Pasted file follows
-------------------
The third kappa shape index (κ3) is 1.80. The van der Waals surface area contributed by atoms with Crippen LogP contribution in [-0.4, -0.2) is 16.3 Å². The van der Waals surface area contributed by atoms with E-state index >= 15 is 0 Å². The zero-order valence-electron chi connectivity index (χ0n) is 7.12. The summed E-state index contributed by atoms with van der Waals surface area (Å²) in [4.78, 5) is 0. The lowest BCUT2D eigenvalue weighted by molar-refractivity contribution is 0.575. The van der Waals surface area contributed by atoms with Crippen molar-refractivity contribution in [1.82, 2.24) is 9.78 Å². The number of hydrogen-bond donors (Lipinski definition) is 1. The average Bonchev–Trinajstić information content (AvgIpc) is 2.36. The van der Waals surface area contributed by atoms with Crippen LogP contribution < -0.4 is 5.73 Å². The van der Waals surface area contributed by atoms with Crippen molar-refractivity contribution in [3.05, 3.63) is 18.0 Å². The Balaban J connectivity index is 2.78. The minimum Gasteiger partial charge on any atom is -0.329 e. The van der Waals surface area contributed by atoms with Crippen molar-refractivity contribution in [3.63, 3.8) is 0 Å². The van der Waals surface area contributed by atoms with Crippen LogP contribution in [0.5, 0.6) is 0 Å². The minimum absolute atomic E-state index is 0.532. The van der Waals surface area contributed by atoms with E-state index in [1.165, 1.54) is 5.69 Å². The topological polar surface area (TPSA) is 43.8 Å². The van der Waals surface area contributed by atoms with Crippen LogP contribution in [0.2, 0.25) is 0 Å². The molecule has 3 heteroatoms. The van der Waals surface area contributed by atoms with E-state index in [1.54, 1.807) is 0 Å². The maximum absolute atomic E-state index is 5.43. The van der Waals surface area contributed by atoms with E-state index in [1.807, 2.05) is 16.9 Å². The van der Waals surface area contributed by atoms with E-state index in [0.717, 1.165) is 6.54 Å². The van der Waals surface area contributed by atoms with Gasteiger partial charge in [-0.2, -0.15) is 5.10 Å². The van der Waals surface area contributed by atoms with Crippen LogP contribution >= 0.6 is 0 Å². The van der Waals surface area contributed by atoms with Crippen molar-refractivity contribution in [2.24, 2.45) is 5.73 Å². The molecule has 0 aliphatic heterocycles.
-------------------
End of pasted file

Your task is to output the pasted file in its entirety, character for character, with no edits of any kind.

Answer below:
The third kappa shape index (κ3) is 1.80. The van der Waals surface area contributed by atoms with Crippen LogP contribution in [-0.4, -0.2) is 16.3 Å². The van der Waals surface area contributed by atoms with E-state index >= 15 is 0 Å². The zero-order valence-electron chi connectivity index (χ0n) is 7.12. The summed E-state index contributed by atoms with van der Waals surface area (Å²) in [4.78, 5) is 0. The lowest BCUT2D eigenvalue weighted by molar-refractivity contribution is 0.575. The van der Waals surface area contributed by atoms with Crippen molar-refractivity contribution in [1.82, 2.24) is 9.78 Å². The number of hydrogen-bond donors (Lipinski definition) is 1. The average Bonchev–Trinajstić information content (AvgIpc) is 2.36. The van der Waals surface area contributed by atoms with Crippen LogP contribution < -0.4 is 5.73 Å². The van der Waals surface area contributed by atoms with Crippen molar-refractivity contribution in [3.05, 3.63) is 18.0 Å². The Balaban J connectivity index is 2.78. The minimum Gasteiger partial charge on any atom is -0.329 e. The van der Waals surface area contributed by atoms with Crippen molar-refractivity contribution in [3.63, 3.8) is 0 Å². The van der Waals surface area contributed by atoms with Crippen LogP contribution in [0.5, 0.6) is 0 Å². The minimum absolute atomic E-state index is 0.532. The van der Waals surface area contributed by atoms with E-state index in [1.165, 1.54) is 5.69 Å². The topological polar surface area (TPSA) is 43.8 Å². The van der Waals surface area contributed by atoms with Crippen LogP contribution in [0.2, 0.25) is 0 Å². The molecule has 3 heteroatoms. The van der Waals surface area contributed by atoms with E-state index in [1.54, 1.807) is 0 Å². The maximum absolute atomic E-state index is 5.43. The van der Waals surface area contributed by atoms with E-state index in [1.807, 2.05) is 16.9 Å². The van der Waals surface area contributed by atoms with E-state index in [0.717, 1.165) is 6.54 Å². The van der Waals surface area contributed by atoms with Gasteiger partial charge in [-0.2, -0.15) is 5.10 Å². The van der Waals surface area contributed by atoms with Crippen LogP contribution >= 0.6 is 0 Å². The van der Waals surface area contributed by atoms with Crippen molar-refractivity contribution in [2.24, 2.45) is 5.73 Å². The molecule has 0 aliphatic heterocycles.